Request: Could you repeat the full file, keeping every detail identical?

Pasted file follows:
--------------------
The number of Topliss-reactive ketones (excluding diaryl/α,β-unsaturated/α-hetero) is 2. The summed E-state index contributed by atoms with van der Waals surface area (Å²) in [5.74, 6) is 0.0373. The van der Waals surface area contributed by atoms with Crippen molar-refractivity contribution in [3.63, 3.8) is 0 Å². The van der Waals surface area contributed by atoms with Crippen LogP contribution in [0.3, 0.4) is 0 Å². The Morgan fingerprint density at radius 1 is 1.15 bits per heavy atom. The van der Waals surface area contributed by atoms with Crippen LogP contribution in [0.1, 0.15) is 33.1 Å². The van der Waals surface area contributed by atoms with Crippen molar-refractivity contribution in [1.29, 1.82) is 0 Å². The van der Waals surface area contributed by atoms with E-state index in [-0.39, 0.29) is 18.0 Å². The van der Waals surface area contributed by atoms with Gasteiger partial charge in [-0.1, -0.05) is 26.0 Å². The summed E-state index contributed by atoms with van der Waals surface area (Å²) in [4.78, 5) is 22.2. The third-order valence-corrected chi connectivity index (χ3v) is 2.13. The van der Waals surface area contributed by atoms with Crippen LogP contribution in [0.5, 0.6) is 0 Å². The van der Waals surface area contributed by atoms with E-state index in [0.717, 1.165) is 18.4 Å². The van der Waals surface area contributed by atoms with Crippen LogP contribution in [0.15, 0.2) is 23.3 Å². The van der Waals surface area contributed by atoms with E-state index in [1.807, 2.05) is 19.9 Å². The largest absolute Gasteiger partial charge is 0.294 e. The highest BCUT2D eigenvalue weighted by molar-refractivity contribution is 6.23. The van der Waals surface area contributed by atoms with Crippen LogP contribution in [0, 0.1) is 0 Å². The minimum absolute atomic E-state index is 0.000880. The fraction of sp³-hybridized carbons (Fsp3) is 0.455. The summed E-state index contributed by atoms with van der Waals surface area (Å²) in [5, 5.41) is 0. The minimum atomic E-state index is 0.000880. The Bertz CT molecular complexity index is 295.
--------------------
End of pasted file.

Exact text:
The number of Topliss-reactive ketones (excluding diaryl/α,β-unsaturated/α-hetero) is 2. The summed E-state index contributed by atoms with van der Waals surface area (Å²) in [5.74, 6) is 0.0373. The van der Waals surface area contributed by atoms with Crippen molar-refractivity contribution in [3.63, 3.8) is 0 Å². The van der Waals surface area contributed by atoms with Crippen LogP contribution in [0.3, 0.4) is 0 Å². The Morgan fingerprint density at radius 1 is 1.15 bits per heavy atom. The van der Waals surface area contributed by atoms with Crippen LogP contribution in [0.1, 0.15) is 33.1 Å². The van der Waals surface area contributed by atoms with Crippen molar-refractivity contribution in [1.29, 1.82) is 0 Å². The van der Waals surface area contributed by atoms with E-state index in [-0.39, 0.29) is 18.0 Å². The van der Waals surface area contributed by atoms with Gasteiger partial charge in [-0.1, -0.05) is 26.0 Å². The summed E-state index contributed by atoms with van der Waals surface area (Å²) in [4.78, 5) is 22.2. The third-order valence-corrected chi connectivity index (χ3v) is 2.13. The van der Waals surface area contributed by atoms with Crippen LogP contribution in [0.5, 0.6) is 0 Å². The van der Waals surface area contributed by atoms with E-state index in [0.717, 1.165) is 18.4 Å². The van der Waals surface area contributed by atoms with Crippen LogP contribution in [0.15, 0.2) is 23.3 Å². The van der Waals surface area contributed by atoms with E-state index in [1.807, 2.05) is 19.9 Å². The largest absolute Gasteiger partial charge is 0.294 e. The highest BCUT2D eigenvalue weighted by molar-refractivity contribution is 6.23. The van der Waals surface area contributed by atoms with Crippen LogP contribution in [0, 0.1) is 0 Å². The minimum absolute atomic E-state index is 0.000880. The fraction of sp³-hybridized carbons (Fsp3) is 0.455. The summed E-state index contributed by atoms with van der Waals surface area (Å²) in [5, 5.41) is 0. The minimum atomic E-state index is 0.000880. The Bertz CT molecular complexity index is 295.